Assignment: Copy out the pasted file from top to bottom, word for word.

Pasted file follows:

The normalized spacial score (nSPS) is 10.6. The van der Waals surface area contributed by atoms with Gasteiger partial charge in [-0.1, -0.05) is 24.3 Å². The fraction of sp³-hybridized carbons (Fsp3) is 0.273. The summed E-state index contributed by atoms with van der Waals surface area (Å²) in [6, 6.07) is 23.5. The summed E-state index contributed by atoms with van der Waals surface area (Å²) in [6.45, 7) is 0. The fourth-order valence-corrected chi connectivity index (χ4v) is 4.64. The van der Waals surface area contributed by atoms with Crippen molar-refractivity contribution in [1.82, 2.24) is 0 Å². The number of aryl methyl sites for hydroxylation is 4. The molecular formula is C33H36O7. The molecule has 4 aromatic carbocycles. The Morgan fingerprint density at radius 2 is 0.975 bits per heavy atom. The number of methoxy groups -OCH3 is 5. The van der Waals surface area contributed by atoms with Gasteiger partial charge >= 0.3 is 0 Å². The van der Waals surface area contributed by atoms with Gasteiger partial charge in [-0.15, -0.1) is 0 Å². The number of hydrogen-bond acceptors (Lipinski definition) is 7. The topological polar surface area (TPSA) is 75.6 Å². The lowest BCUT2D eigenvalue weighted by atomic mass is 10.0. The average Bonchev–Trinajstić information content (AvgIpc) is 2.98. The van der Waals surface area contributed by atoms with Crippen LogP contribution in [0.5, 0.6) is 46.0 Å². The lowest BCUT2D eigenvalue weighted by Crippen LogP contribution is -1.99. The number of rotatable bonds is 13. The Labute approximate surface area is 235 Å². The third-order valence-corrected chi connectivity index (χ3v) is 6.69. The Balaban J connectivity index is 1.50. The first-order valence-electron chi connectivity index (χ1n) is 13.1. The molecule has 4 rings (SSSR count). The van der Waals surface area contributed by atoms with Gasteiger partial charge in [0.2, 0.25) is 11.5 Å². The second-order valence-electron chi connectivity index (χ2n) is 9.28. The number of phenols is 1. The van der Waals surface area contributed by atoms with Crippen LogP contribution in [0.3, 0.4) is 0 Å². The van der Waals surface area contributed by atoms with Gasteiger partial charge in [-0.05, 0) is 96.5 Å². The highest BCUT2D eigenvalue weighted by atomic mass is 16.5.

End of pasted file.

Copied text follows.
The normalized spacial score (nSPS) is 10.6. The van der Waals surface area contributed by atoms with Gasteiger partial charge in [-0.1, -0.05) is 24.3 Å². The fraction of sp³-hybridized carbons (Fsp3) is 0.273. The summed E-state index contributed by atoms with van der Waals surface area (Å²) in [6, 6.07) is 23.5. The summed E-state index contributed by atoms with van der Waals surface area (Å²) in [6.45, 7) is 0. The fourth-order valence-corrected chi connectivity index (χ4v) is 4.64. The van der Waals surface area contributed by atoms with Crippen molar-refractivity contribution in [1.82, 2.24) is 0 Å². The number of aryl methyl sites for hydroxylation is 4. The molecular formula is C33H36O7. The molecule has 4 aromatic carbocycles. The Morgan fingerprint density at radius 2 is 0.975 bits per heavy atom. The number of methoxy groups -OCH3 is 5. The van der Waals surface area contributed by atoms with Gasteiger partial charge >= 0.3 is 0 Å². The van der Waals surface area contributed by atoms with Gasteiger partial charge in [-0.15, -0.1) is 0 Å². The number of hydrogen-bond acceptors (Lipinski definition) is 7. The topological polar surface area (TPSA) is 75.6 Å². The lowest BCUT2D eigenvalue weighted by atomic mass is 10.0. The average Bonchev–Trinajstić information content (AvgIpc) is 2.98. The van der Waals surface area contributed by atoms with Crippen LogP contribution in [0.5, 0.6) is 46.0 Å². The lowest BCUT2D eigenvalue weighted by Crippen LogP contribution is -1.99. The number of rotatable bonds is 13. The Labute approximate surface area is 235 Å². The third-order valence-corrected chi connectivity index (χ3v) is 6.69. The Balaban J connectivity index is 1.50. The first-order valence-electron chi connectivity index (χ1n) is 13.1. The molecule has 4 rings (SSSR count). The van der Waals surface area contributed by atoms with Gasteiger partial charge in [0.2, 0.25) is 11.5 Å². The second-order valence-electron chi connectivity index (χ2n) is 9.28. The number of phenols is 1. The van der Waals surface area contributed by atoms with Crippen LogP contribution in [0.3, 0.4) is 0 Å². The van der Waals surface area contributed by atoms with Gasteiger partial charge in [-0.05, 0) is 96.5 Å². The highest BCUT2D eigenvalue weighted by atomic mass is 16.5.